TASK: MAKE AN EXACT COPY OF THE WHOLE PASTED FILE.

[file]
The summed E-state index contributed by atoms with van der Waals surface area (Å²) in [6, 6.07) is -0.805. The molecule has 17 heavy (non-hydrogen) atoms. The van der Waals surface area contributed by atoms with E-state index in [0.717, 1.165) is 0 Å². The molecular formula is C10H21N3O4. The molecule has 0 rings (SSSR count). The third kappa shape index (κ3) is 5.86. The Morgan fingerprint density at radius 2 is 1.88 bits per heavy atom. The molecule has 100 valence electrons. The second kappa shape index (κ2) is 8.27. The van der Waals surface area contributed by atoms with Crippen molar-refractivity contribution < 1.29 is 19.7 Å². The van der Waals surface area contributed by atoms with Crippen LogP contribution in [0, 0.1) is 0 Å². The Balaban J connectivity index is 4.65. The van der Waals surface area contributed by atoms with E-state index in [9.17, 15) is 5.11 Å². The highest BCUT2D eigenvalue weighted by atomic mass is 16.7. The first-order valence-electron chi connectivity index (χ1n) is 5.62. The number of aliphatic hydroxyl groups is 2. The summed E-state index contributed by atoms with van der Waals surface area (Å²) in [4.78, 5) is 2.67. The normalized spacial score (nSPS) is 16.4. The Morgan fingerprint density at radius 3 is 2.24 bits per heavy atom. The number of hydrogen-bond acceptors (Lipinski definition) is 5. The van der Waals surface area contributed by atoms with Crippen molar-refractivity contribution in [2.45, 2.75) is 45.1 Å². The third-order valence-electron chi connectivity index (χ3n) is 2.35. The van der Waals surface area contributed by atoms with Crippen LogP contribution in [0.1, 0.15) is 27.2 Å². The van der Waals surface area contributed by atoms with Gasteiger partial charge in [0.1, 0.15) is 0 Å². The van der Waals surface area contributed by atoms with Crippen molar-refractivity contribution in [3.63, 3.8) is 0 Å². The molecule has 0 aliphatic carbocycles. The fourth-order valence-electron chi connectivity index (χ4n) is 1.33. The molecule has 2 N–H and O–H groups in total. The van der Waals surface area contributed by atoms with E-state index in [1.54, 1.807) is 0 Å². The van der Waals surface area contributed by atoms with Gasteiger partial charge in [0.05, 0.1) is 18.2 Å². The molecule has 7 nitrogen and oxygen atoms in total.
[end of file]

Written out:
The summed E-state index contributed by atoms with van der Waals surface area (Å²) in [6, 6.07) is -0.805. The molecule has 17 heavy (non-hydrogen) atoms. The van der Waals surface area contributed by atoms with E-state index in [0.717, 1.165) is 0 Å². The molecular formula is C10H21N3O4. The molecule has 0 rings (SSSR count). The third kappa shape index (κ3) is 5.86. The Morgan fingerprint density at radius 2 is 1.88 bits per heavy atom. The molecule has 100 valence electrons. The second kappa shape index (κ2) is 8.27. The van der Waals surface area contributed by atoms with Crippen molar-refractivity contribution < 1.29 is 19.7 Å². The van der Waals surface area contributed by atoms with Crippen LogP contribution in [0, 0.1) is 0 Å². The Balaban J connectivity index is 4.65. The van der Waals surface area contributed by atoms with E-state index in [9.17, 15) is 5.11 Å². The highest BCUT2D eigenvalue weighted by atomic mass is 16.7. The first-order valence-electron chi connectivity index (χ1n) is 5.62. The number of aliphatic hydroxyl groups is 2. The summed E-state index contributed by atoms with van der Waals surface area (Å²) in [4.78, 5) is 2.67. The normalized spacial score (nSPS) is 16.4. The Morgan fingerprint density at radius 3 is 2.24 bits per heavy atom. The number of hydrogen-bond acceptors (Lipinski definition) is 5. The van der Waals surface area contributed by atoms with Crippen molar-refractivity contribution in [2.45, 2.75) is 45.1 Å². The third-order valence-electron chi connectivity index (χ3n) is 2.35. The van der Waals surface area contributed by atoms with Crippen LogP contribution in [0.1, 0.15) is 27.2 Å². The van der Waals surface area contributed by atoms with Gasteiger partial charge in [0.1, 0.15) is 0 Å². The van der Waals surface area contributed by atoms with Crippen molar-refractivity contribution in [3.63, 3.8) is 0 Å². The molecule has 0 aliphatic carbocycles. The fourth-order valence-electron chi connectivity index (χ4n) is 1.33. The molecule has 2 N–H and O–H groups in total. The van der Waals surface area contributed by atoms with E-state index in [1.54, 1.807) is 0 Å². The van der Waals surface area contributed by atoms with Gasteiger partial charge in [0.05, 0.1) is 18.2 Å². The molecule has 7 nitrogen and oxygen atoms in total.